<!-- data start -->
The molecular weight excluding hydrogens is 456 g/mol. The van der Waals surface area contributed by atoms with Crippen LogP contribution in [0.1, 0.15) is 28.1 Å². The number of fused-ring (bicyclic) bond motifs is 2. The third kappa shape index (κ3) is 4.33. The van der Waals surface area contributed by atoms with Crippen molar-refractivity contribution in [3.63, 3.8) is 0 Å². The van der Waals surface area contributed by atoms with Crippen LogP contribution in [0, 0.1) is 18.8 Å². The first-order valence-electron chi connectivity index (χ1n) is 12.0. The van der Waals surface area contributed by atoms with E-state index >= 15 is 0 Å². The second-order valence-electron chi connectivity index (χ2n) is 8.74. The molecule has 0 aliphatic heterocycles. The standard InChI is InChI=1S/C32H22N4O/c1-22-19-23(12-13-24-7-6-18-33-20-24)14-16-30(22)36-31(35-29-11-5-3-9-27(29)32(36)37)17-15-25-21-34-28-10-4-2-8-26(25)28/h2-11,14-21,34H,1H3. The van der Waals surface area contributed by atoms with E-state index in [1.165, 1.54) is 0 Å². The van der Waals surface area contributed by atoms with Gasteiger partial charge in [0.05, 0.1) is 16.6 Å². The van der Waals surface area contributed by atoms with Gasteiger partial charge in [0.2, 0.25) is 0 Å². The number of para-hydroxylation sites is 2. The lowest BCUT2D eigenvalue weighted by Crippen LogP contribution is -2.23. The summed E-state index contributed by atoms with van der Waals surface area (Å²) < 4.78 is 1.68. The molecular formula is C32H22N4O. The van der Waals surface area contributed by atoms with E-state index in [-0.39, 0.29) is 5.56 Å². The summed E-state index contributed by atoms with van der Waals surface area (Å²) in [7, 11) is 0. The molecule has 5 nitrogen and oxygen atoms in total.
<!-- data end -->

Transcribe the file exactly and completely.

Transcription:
The molecular weight excluding hydrogens is 456 g/mol. The van der Waals surface area contributed by atoms with Crippen LogP contribution in [0.1, 0.15) is 28.1 Å². The number of fused-ring (bicyclic) bond motifs is 2. The third kappa shape index (κ3) is 4.33. The van der Waals surface area contributed by atoms with Crippen molar-refractivity contribution in [3.63, 3.8) is 0 Å². The van der Waals surface area contributed by atoms with Crippen LogP contribution in [0, 0.1) is 18.8 Å². The first-order valence-electron chi connectivity index (χ1n) is 12.0. The van der Waals surface area contributed by atoms with E-state index >= 15 is 0 Å². The second-order valence-electron chi connectivity index (χ2n) is 8.74. The molecule has 0 aliphatic heterocycles. The standard InChI is InChI=1S/C32H22N4O/c1-22-19-23(12-13-24-7-6-18-33-20-24)14-16-30(22)36-31(35-29-11-5-3-9-27(29)32(36)37)17-15-25-21-34-28-10-4-2-8-26(25)28/h2-11,14-21,34H,1H3. The van der Waals surface area contributed by atoms with E-state index in [1.165, 1.54) is 0 Å². The van der Waals surface area contributed by atoms with Gasteiger partial charge in [0.05, 0.1) is 16.6 Å². The van der Waals surface area contributed by atoms with Gasteiger partial charge in [0.2, 0.25) is 0 Å². The number of para-hydroxylation sites is 2. The lowest BCUT2D eigenvalue weighted by Crippen LogP contribution is -2.23. The summed E-state index contributed by atoms with van der Waals surface area (Å²) < 4.78 is 1.68. The molecular formula is C32H22N4O. The van der Waals surface area contributed by atoms with E-state index in [-0.39, 0.29) is 5.56 Å². The summed E-state index contributed by atoms with van der Waals surface area (Å²) in [7, 11) is 0. The molecule has 5 nitrogen and oxygen atoms in total.